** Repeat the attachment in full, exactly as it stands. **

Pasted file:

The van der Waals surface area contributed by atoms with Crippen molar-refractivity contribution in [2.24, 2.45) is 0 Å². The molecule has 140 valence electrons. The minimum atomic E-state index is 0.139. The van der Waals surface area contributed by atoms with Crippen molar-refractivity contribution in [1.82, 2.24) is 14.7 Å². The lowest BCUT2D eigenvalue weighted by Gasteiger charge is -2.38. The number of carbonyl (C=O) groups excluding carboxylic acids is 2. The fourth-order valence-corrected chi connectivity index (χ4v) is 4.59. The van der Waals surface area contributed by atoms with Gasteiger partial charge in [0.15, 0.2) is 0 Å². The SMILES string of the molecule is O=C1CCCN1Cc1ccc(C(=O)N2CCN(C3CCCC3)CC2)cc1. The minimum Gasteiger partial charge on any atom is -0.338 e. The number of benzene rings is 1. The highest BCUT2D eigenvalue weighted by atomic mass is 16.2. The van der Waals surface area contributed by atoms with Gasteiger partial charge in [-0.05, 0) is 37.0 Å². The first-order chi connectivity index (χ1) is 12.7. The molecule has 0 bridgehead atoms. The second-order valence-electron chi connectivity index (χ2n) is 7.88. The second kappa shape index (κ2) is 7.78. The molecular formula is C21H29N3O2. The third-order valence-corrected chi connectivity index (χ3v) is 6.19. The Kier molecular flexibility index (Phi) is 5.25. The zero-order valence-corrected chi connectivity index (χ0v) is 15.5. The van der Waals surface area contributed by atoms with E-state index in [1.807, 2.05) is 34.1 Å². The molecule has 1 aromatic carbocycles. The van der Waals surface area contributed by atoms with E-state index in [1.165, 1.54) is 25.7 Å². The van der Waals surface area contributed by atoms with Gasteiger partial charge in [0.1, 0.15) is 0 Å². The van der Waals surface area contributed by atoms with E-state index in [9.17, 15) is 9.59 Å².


The van der Waals surface area contributed by atoms with Crippen molar-refractivity contribution in [2.24, 2.45) is 0 Å². The molecule has 140 valence electrons. The minimum atomic E-state index is 0.139. The van der Waals surface area contributed by atoms with Crippen molar-refractivity contribution in [1.82, 2.24) is 14.7 Å². The lowest BCUT2D eigenvalue weighted by Gasteiger charge is -2.38. The number of carbonyl (C=O) groups excluding carboxylic acids is 2. The fourth-order valence-corrected chi connectivity index (χ4v) is 4.59. The van der Waals surface area contributed by atoms with Gasteiger partial charge in [0.15, 0.2) is 0 Å². The SMILES string of the molecule is O=C1CCCN1Cc1ccc(C(=O)N2CCN(C3CCCC3)CC2)cc1. The minimum Gasteiger partial charge on any atom is -0.338 e. The number of benzene rings is 1. The highest BCUT2D eigenvalue weighted by atomic mass is 16.2. The van der Waals surface area contributed by atoms with Gasteiger partial charge in [-0.05, 0) is 37.0 Å². The first-order chi connectivity index (χ1) is 12.7. The molecule has 0 bridgehead atoms. The second-order valence-electron chi connectivity index (χ2n) is 7.88. The second kappa shape index (κ2) is 7.78. The molecular formula is C21H29N3O2. The third-order valence-corrected chi connectivity index (χ3v) is 6.19. The Kier molecular flexibility index (Phi) is 5.25. The zero-order valence-corrected chi connectivity index (χ0v) is 15.5. The van der Waals surface area contributed by atoms with E-state index in [1.807, 2.05) is 34.1 Å². The molecule has 1 aromatic carbocycles. The van der Waals surface area contributed by atoms with E-state index in [1.165, 1.54) is 25.7 Å². The van der Waals surface area contributed by atoms with Gasteiger partial charge in [0.1, 0.15) is 0 Å². The van der Waals surface area contributed by atoms with E-state index in [9.17, 15) is 9.59 Å².